The Ties That Bind — ‘Little Big Women’ and the Bounty of Familial Love8 min readReading Time: 6 minutes
Spoilers for ‘Little Big Women’
In one heartwarming, quietly painful story that hits way too close to home for many of us, Joseph Chen-Chieh Hsu’s feature-length debut Little Big Women paints a portrait of a family dealing with the aftermath of the death of a father who has been absent for most of their lives.
But how do you mourn the loss of someone who was never really there in the first place?
The film, titled 《孤味》 in Chinese, directly translates to “the taste of solitude”. Upon my first viewing, I was rather baffled as to why a film spotlighting such a closely-knit and interdependent familial web would be titled as such. However, as I took a closer look at the characters as individuals in subsequent viewings, the choice of title became increasingly apt.
You see, the solace we find amongst our loved ones is only so comforting once we have tasted loneliness. The film shows us, through the complexity of each character, that it’s precisely those who stand firm and hold us close in our moments of withdrawal who really value us as family.
Little Big Women encapsulates the credo of closeness and loyalty to the family and home — the heart of a (broadly speaking) Asian tradition that has survived centuries and is still evolving to fit a more individualistic modern ethos. Hsu’s film highlights both generational divisions and consistencies to accentuate how each generation embodies it in a different way, coyly finding ways to interlace tradition and modernity in sequences like the three-generational family feast of McDonald’s.
Each of matriarch Lin Shoying’s relationships with her three daughters is strained in different directions. But it’s never portrayed as something earth-shattering or deal-breaking; they disagree, argue, make up, and the cycle restarts. Shu-Fang Chen assumes the role of the mother who has tirelessly fought for her children her entire life. Her stunning portrayal earned the 81-year-old actress a Golden Horse Award for Best Leading Actress — a satisfying victory for a veteran whose career has spanned over 60 years.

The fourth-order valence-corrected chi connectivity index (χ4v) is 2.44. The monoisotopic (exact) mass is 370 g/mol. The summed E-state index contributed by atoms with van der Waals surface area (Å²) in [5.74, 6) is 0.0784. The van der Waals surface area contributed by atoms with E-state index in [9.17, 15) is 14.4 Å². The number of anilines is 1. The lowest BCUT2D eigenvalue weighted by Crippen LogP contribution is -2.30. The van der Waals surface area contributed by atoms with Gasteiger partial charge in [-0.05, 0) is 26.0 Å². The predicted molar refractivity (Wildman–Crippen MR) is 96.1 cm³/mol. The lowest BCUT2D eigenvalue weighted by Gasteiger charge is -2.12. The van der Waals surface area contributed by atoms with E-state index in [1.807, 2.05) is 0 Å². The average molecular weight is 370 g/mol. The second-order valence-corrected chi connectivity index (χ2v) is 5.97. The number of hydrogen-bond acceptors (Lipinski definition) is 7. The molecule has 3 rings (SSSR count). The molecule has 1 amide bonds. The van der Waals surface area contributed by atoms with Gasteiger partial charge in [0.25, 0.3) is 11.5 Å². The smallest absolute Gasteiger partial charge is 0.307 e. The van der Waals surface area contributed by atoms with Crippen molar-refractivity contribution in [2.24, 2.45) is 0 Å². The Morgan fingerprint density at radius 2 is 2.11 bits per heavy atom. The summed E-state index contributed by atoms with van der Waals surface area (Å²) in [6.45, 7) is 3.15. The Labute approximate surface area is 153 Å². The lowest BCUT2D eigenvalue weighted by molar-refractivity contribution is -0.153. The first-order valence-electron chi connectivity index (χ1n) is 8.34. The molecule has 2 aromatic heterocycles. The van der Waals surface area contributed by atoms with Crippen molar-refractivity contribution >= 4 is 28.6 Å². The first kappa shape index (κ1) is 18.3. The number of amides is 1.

Each of Shoying’s relationships with her three daughters is uniquely complex: underscored by a mutual, unconditional love that isn’t always smooth-sailing, but embraces its many intrinsic tensions, pain points, and unaddressed issues.
Shoying’s eldest daughter Ching (Ying-Hsuan Hsieh) is a wild bird with clipped wings. Her character is plagued by a battle with her own health that limits her as a person — even more tormenting for a naturally carefree character. Burdened by a big personality, ego and desire for self-sufficiency that is crippled by physical limitations, Ching rejects the love and concern from the people who deeply care about her with something that tinges with defiance, in a desperate attempt to cling on to some autonomy over her life.
Her relationships with her mother and sisters are therefore strained by her own need to prove herself capable. Shoying agonises over her eldest’s health and her reckless disregard for it. In a climactic scene where Ching aloofly states that she will not go through with more treatment, her mother is visibly wounded by the knowledge that her daughter is unwilling to fight for a life that she herself had so back-breakingly fought for.
Ching’s languid abandon is contrasted by the pristine rigour embodied by her younger sister Yu (Vivian Hsu). Shoying’s second, Yu is the poster child product of the Asian Dream. She excelled academically, got through the status-securing medical school machine, makes a good living as a practising MD, enjoys a loving marriage with an equally successful man, and produced a grandchild for her mother to dote on. Despite all this, she’s still being controlled and criticised by her mother for how she is raising young Clementine (Buffy Chen), leaving her feeling as though she’ll never fully match up to her mother’s expectations.